6 Times Frugality Can Cost You Money

by Holly Johnson, Policygenius
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There are times in life when frugality will cost you more, even if that’s the opposite of what you intend. Here are six times frugality can backfire.

Most of us work hard for the money we earn, so why not work hard to keep more of it? This is the ethos many frugal people live by whether they realize it or not. By spending less than we have to, we can make the most of our labor – and make sure we have a little something left.

But, is frugality always the answer? Not by a long shot.

Then there are times in life when frugality will cost you more, even if that’s the opposite of what you intend. Here are six times frugality can backfire.

1. When buying cheap means buying more often

If you keep buying the same cheapo model, you could replace it endlessly to the point that you could have bought a fancier, nicer version for less than you’ve ultimately paid over time. This goes for everything from stereo equipment to clothes that fall apart after a few washes.

2. When you’re skipping important maintenance

Ignoring regular maintenance may feel like you’re saving, but it can be a costly move. For example, you’re supposed to get your furnace serviced every spring and fall. If you skip it, your equipment might get dirty, clog up and quit working, resulting in an expensive bill.

The same is true for dental check-ups and exams. If you opt not to get regular checkups, you could wind up spend a lot more on fillings and root canals. (Plus, preventative care is usually covered by dental insurance anyway!)

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3. You’re skimping on insurance

While we’re on the subject of insurance, this is a bill you shouldn’t skip. While there are plenty of ways to save on insurance, you must ensure you have proper coverage limits. And this goes for all types, from auto insurance to disability insurance.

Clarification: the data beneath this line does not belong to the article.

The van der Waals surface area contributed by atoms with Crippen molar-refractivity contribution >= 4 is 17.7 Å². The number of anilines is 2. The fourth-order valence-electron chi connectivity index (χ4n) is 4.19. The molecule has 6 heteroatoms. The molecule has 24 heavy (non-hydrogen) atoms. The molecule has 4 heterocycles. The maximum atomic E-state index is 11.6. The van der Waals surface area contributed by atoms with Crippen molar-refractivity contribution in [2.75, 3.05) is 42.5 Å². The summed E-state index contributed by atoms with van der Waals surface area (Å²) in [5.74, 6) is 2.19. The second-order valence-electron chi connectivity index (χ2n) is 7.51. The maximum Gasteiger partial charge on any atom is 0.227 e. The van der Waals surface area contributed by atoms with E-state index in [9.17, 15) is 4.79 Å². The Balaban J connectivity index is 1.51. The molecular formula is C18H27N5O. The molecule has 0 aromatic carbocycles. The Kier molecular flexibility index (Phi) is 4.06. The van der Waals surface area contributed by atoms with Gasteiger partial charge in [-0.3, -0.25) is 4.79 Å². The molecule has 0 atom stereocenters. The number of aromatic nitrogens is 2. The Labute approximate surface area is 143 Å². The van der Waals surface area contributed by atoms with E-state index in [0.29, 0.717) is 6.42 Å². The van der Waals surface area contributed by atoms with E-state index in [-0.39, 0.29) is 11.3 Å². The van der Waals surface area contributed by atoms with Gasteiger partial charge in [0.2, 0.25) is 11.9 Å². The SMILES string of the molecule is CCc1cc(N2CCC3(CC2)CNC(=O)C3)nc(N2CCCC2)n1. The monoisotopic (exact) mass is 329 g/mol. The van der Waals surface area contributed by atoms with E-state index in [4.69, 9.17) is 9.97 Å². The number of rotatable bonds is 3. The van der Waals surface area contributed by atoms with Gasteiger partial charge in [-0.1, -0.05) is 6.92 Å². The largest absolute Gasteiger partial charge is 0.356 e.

If you were to opt for the cheapest auto insurance policy money can buy and end up hitting someone, the victim could sue you personally for damages not covered by your policy.

When it comes to insurance, don’t risk it. Make sure you’re not being so frugal that you’re not adequately protecting yourself.

4. You’re not taking care of your health

Now imagine you’re so frugal you’re not even taking care of your health. Maybe you’re living on quick eats from the dollar menu, snubbing fruits and vegetables because they’re more expensive. Maybe you dropped your gym membership and took on a sedentary lifestyle because you felt paying that monthly fee for a place to work out just wasn’t worth it.

Your health can change at the drop of a hat. If you don’t take care of yourself due to poor nutrition, a lack of exercise or any other blunders, you could wind up paying higher expenses for healthcare down the line.

5. You’re buying things you don’t really need

Are you someone who enjoys discovering a good deal? Maybe you love a good garage sale or perhaps you’re keen on couponing. Maybe you’ve signed up for every savings app so you find out about the best deals first.

Whatever your tactic, just remember you’re not saving money if you’re buying things you don’t need simply because they’re on sale. That item at 70% off still costs money, even if it’s discounted, and that’s money wasted if you didn’t need the item in the first place.

6. You’re wasteful with your time

Don’t forget your time is worth something, too. If you are constantly wasting time because you’re trying to save money in unfruitful ways, you could be making a poor tradeoff.

For example, driving across town to a grocery store with cheaper prices may ultimately cost you more in the long run. Same goes for taking on a longer commute just to save a few dollars each month in rent. Sure there are some instances when living further from work makes sense – just make sure you’re considering all the financial angles before doing so.

This article originally appeared on Policygenius.

Reviewed July 2023

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